Theorem 2.1: For k ∈ ℤ, ≥ 0, we haveβn,λ(k)(x+y)=l=0nnlyλn1λn1βl,λ(k)(x),n0,(20)andlimλ0βn,λ(k)(x)=Bn(k)(x),where (x)n=x(x1)(xn+1)=l=0nS1(n,l)xl..From (15), we can derive the following equation:n=0βn,λ(k)(x)tnn!=Lik11+λt1λ1+λt1λ11+λtx+1λ.(21)Thus, by (21), we getn=0βn,λ(k)βn,λ(k)(1)tnn!=Lik1(1+λt)1λ=m=11(1+λt)1λmmk=m=0(1)m+1(m+1)ke1λlog(1+λt)1m+1=m=0(1)m+1(m+1)k(m+1)!l=m+1XS2(l,m+1)(1)lλl(log(1+λt))ll!=l=1m=0l1(1)m+1(m+1)k(m+1)!S2(l,m+1)(1)lλln=lS1(n,l)λntnn!=n=1l=1nm=0l1m!(m+1)(1)lm1λnlS2(l,m+1)S1(n,l)(m+1)ktnn!,(22)where S2 (n, l) and S1 (n, l) are the Stirling numbers of the second kind and of the first kind, respectively. Therefore, by (22), we obtain the following theorem.

Theorem 2.2: For k ∈ ℤ, n ≥ 1, we haveβn,λ(k)βn,λ(k)(1)=l=1nm=0l1m!(1)lm1λn1S2l,m+1S1n,l(m+1)k1.From (12), we can easily derive the following equation:Lik(t)=ddtLik(t)=1tLik1(t).(23)Thus, by (23), the generating function of the fully degenerate poly-Bernoulli numbers is also written in terms of the following iterated integral:(1+λt)1λ(1+λt)1λ10t1(1+λt)1λ1(1+λt)×0t1(1+λt)1λ1(1+λt)0tlog(1+λt)1λ(1+λt)1λ1(1+λt)dtdtk1times=n=0βn,λ(k)tnn!.(24)For k = 2, we haven=0βn,λ(2)tnn!=(1+λt)1λ(1+λt)1λ10tlog(1+λt)1λ(l+λt)1λ1(1+λt)λλdt=(1+λt)1λ(1+λt)1λ1m=0bm,λ(λ)1m!0ttmdt=t(1+λt)1λ1(1+λt)1λm=0bm,λ(λ)(m+1)tmm!=n=0l=0nnlβl,λ(1)bnl,λ(λ)nl+1tnn!.(25)Therefore, by (25), we obtain the following theorem.

Theorem 2.3: For n ≥ 0, we haveβn,λ(2)=l=0nnlβl,λ(1)bn1,λλnl+1.Note thatBn2=limλ0βn,λ(2)=l=0nnlBl(1)Bn1nl+1.From (15), we haven=0βn,λ(k)tnn!=Lik1(1+λt)1λ1(1+λt)1λ=m=01(m+1)k1(1+λt)1λm=m=0(1)m(m+1)ke1λlog(1+λt)1m=m=0(1)m(m+1)km!l=mS2(l,m)1λl(log(1+λt))ll!=l=0m=0l(1)m+lm!(m+1)kS2(l,m)λl1l!(log(1+λt))l=l=0m=0l(1)m+lm!(m+1)kS2(l,m)λln=lS1(n,l)λntnn!=n=0l=0nm=0l(1)m+lm!(m+1)kS2(l,m)S1(n,l)λnltnn!.(26)Therefore, by (26), we obtain the following theorem.

Theorem 2.4: For n ≥ 0, we haveβn,λ(k)=l=0nm=0l1m+lm!m+1kS2l,mS1n,lλnl.Note thatBn(k)=limλ0βn,λ(k)=m=0n1m+nm!m+1kS2n,m.From (23), we haveddtLik11+λt1λ=111+λt1λ1+λt1λ1Lik111+λt1λ=1+λt1λ1n=0βn,λ(k1)tnn!.(27)On the other hand,ddtLik1(1+λt)1λ=ddt1(1+λt)1λ11(1+λt)1λLik1(1+λt)1λ)=(1+λt)1λ111(1+λt)1λLik1(1+λt)1λ+1(1+λt)1λddtn=0βn,λ(k)tnn!=(1+λt)1λ1n=0βn,λ(k)tnn!+1(1+λt)1λn=1βn,λ(k)tn1(n1)!.(28)By (27) and (28), we getn=0βn,λ(k1)tnn!=n=0βn,λ(k)tnn!+(1+λt)(1+λt)1λ1n=1βn,λ(k)tn1(n1)!=n=0βn,λ(k)tnn!+(1+λt)1λ1m=0βm+1,λ(k)tmm!+λ(1+λt)1λ1m=0βm,λ(k)mtmm!=n=0βn,λ(k)tnn!l=11λlλttll!m=0βm+1,λ(k)tmm!+λl=11λlλttll!m=0βm,λ(k)mtmm!=n=0βn,λ(k)tnn!+n=1m=0n11λnmλnmn!(nm)!m!βm+1,λ(k)tnn!+λn=1m=0n11λnmλnmmn!(nm)!m!βm,λ(k)tnn!=n=0βn,λ(k)tnn!+n=1m=0n1nm1λnmλnmβm+1,λ(k)tnn!+λn=1m=0n1nm1λnmλnmmβm,λ(k)tnn!,(29)where(1λ)n=1λ1λ11λn+1=l=0nS1nn,lλl,n0.Thus, by (29), we haveβn,λk1)=βn,λk)+m=0n1nm(1λ)nmλnmβm+1,λk+λm=0n1nm(1λ)nmλnmmβm,λk=n+1βn,λk)+m=1n1nm1(1λ)nm+1λnm+1βm,λk+λm=0n1nm(1λ)nmλnmmβm;λ,kn1.(30)Therefore, by (30), we obtain the following theorem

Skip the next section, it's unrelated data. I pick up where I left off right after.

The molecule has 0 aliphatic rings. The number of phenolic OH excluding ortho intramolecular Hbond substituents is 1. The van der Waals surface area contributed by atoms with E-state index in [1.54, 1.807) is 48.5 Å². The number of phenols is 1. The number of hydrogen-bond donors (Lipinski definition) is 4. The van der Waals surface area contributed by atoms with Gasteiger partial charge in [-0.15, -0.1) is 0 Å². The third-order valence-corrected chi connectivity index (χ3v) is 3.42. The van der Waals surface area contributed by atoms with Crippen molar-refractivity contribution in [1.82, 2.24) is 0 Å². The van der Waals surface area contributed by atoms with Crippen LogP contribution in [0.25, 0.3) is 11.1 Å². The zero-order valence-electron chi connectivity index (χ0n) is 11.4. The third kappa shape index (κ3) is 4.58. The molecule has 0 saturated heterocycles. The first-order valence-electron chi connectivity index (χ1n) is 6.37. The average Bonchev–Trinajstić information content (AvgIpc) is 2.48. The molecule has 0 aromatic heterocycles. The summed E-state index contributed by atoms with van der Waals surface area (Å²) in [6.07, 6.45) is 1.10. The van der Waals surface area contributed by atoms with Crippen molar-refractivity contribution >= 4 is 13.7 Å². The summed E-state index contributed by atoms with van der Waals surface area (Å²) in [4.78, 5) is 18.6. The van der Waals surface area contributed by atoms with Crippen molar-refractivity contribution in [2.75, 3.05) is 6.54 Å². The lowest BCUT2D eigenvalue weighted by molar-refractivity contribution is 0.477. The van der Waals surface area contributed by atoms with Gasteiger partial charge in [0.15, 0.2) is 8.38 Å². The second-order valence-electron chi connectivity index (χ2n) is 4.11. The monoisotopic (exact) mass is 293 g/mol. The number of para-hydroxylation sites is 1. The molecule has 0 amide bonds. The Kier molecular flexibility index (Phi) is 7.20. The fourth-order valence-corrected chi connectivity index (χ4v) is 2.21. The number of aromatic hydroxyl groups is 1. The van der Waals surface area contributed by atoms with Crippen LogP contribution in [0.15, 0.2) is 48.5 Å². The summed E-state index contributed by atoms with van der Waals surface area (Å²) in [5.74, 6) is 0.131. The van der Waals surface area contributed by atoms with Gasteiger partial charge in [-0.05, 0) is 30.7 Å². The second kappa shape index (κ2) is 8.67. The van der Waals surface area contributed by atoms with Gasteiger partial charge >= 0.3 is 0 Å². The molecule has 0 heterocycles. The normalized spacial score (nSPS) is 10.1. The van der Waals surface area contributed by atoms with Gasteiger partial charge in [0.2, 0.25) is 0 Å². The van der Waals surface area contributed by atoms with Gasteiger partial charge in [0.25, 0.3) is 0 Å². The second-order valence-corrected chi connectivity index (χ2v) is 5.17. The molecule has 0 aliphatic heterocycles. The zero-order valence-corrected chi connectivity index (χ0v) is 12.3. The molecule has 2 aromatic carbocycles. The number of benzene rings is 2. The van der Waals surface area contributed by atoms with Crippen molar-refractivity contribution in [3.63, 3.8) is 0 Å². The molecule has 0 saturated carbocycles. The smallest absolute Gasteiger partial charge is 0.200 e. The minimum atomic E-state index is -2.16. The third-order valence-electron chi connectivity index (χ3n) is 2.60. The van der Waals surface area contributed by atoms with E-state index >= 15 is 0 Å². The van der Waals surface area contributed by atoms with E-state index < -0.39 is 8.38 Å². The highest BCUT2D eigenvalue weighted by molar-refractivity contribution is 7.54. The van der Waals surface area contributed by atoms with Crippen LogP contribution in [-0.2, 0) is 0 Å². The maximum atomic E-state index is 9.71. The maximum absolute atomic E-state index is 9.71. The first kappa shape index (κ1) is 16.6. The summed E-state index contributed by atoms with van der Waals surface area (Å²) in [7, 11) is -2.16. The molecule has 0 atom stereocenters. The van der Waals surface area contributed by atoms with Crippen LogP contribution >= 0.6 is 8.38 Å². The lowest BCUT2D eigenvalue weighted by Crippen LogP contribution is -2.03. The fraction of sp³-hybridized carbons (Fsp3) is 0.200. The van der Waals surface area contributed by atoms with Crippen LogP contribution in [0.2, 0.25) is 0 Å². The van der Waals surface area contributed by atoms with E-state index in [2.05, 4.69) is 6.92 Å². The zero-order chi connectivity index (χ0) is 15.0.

Theorem 2.5: For n ≥ 1, we haveβn,λk)=1n+1βn,λk1)m=1n1nm1βm,λk)(1λ)nm+1λnm+1λm=0n1nm(1λ)nmλnmmβm;λk.Note thatBn(k)=limλ0βn,λ(k)=1n+1Bn(k1)m=1n1nm1Bm(k).Now, we observe thatn=0(1(1+λt)1λ)n(n+1)k=n=1(1(1+λt)1λ)nnk11(1+λt)1λ=11(1+λt)1λLik(11+λt)1λ=n=0Xβn,λk)tnn!.(31)By (31), we getk=0n=0βn,λ(k)xnn!ykk!=k=0m=0(1(1+λt)1λ)m(m+1)kykk!=m=01(1+λx)1λmk=0(m+1)kykk!=m=0(1(1+λx)1λ)mem+1)y=j=0(1)j(e1λlog(1+λx)1)jej+1)y=j=0(1)jj!m=jS2m,j(1)mλm(log1+λx)mm!e(j+1)y=m=0j=0m(1)j+mj!S2m,jλmn=mS1n,mλnxnn!e(j+1)y=n=0m=0nj=0m(1)j+mj!S2m;jλnmS1n,mej+1)yxnn!=k=0n=0m=0nj=0m(1)j+mj!λnmS2m,jS1n,m(j+1)kxnn!ykk!.(32)Therefore, by (32), we obtain the following theorem.

Theorem 2.6: For k ∈ ℤ and n ≥ 0, we haveβn,λ(k)=m=0nj=0m(1)j+mj!λnm(j+1)kS2m,jS1n,m.Note thatBn(k)=limλ0βn,λ(k)=j=0n(1)j+nj!(j+1)ks2(n,j).From Theorem 2.1, we haveddxβn,λ(k)(x)=l=0nlnβl,λ(k)ddxi=0nl1(xiλ)=l=0nlnβl,λ(k)j=0nl11(xjλ)i=0nl1(xiλ).The generalized falling factorial (x | λ)n is given by(x|λ)n=x(xλ)(x2λ)(x(n1)λ),(n0).(33)As is well known, the Bernoulli numbers of the second kind are defined by the generating funcdtiontlog(1+t)=n=0bntnn!,(see[20]).(34)We observe that01(1+λt)xλdx=n=0λn01xλndxtnn!=n=001x|λndxtnn!.(35)On the other hand,01(1+λt)xλdx=λlog(1+λt)(1+λt)1λ1=λtlog1+λt(1+λt)1λ1t=m=0bmλmtmm!l=0(1|λ)l+1l+1tll!=n=0l=0n(1|λ)l+1l+1λnlbnlnltnn!.(36)From (35) and (36), we have01(x|λ)ndx=l=0nnlλnlbn1(1|λ)l+1l+1,n0.(37)By Theorem 2.1, we get01βn,λ(k)xdx=l=0nnlβl,λ(k)01xλnlλnldx=l=0nnlβnl,λ(k)01(x|λ)ldx=l=0nm=0llmλlmblm(1|λ)m+1m+1nlβnl,λ(k).